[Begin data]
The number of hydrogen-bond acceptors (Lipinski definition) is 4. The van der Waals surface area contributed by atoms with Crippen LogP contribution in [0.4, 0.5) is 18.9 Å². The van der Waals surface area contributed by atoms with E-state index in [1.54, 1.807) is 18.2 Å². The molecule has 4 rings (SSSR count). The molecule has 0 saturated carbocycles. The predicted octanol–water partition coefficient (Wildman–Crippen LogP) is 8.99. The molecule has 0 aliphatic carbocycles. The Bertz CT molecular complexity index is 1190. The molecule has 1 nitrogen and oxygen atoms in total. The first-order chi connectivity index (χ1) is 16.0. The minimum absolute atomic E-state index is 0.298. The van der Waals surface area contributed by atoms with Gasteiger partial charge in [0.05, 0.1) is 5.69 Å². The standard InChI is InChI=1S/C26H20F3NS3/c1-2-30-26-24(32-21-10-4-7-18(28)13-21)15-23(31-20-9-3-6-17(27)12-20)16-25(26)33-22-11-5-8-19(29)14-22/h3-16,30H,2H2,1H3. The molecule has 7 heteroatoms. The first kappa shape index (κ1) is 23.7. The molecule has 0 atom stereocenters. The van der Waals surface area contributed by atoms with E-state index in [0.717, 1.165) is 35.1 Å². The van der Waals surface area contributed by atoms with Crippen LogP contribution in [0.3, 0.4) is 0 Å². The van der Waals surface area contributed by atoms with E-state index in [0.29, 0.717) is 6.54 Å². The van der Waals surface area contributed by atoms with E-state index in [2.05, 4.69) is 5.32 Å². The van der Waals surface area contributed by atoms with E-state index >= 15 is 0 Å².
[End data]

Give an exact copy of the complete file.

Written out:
The number of hydrogen-bond acceptors (Lipinski definition) is 4. The van der Waals surface area contributed by atoms with Crippen LogP contribution in [0.4, 0.5) is 18.9 Å². The van der Waals surface area contributed by atoms with E-state index in [1.54, 1.807) is 18.2 Å². The molecule has 4 rings (SSSR count). The molecule has 0 saturated carbocycles. The predicted octanol–water partition coefficient (Wildman–Crippen LogP) is 8.99. The molecule has 0 aliphatic carbocycles. The Bertz CT molecular complexity index is 1190. The molecule has 1 nitrogen and oxygen atoms in total. The first-order chi connectivity index (χ1) is 16.0. The minimum absolute atomic E-state index is 0.298. The van der Waals surface area contributed by atoms with Gasteiger partial charge in [0.05, 0.1) is 5.69 Å². The standard InChI is InChI=1S/C26H20F3NS3/c1-2-30-26-24(32-21-10-4-7-18(28)13-21)15-23(31-20-9-3-6-17(27)12-20)16-25(26)33-22-11-5-8-19(29)14-22/h3-16,30H,2H2,1H3. The molecule has 7 heteroatoms. The first kappa shape index (κ1) is 23.7. The molecule has 0 atom stereocenters. The van der Waals surface area contributed by atoms with E-state index in [0.717, 1.165) is 35.1 Å². The van der Waals surface area contributed by atoms with Crippen LogP contribution in [0.3, 0.4) is 0 Å². The van der Waals surface area contributed by atoms with E-state index in [0.29, 0.717) is 6.54 Å². The van der Waals surface area contributed by atoms with E-state index in [2.05, 4.69) is 5.32 Å². The van der Waals surface area contributed by atoms with E-state index >= 15 is 0 Å².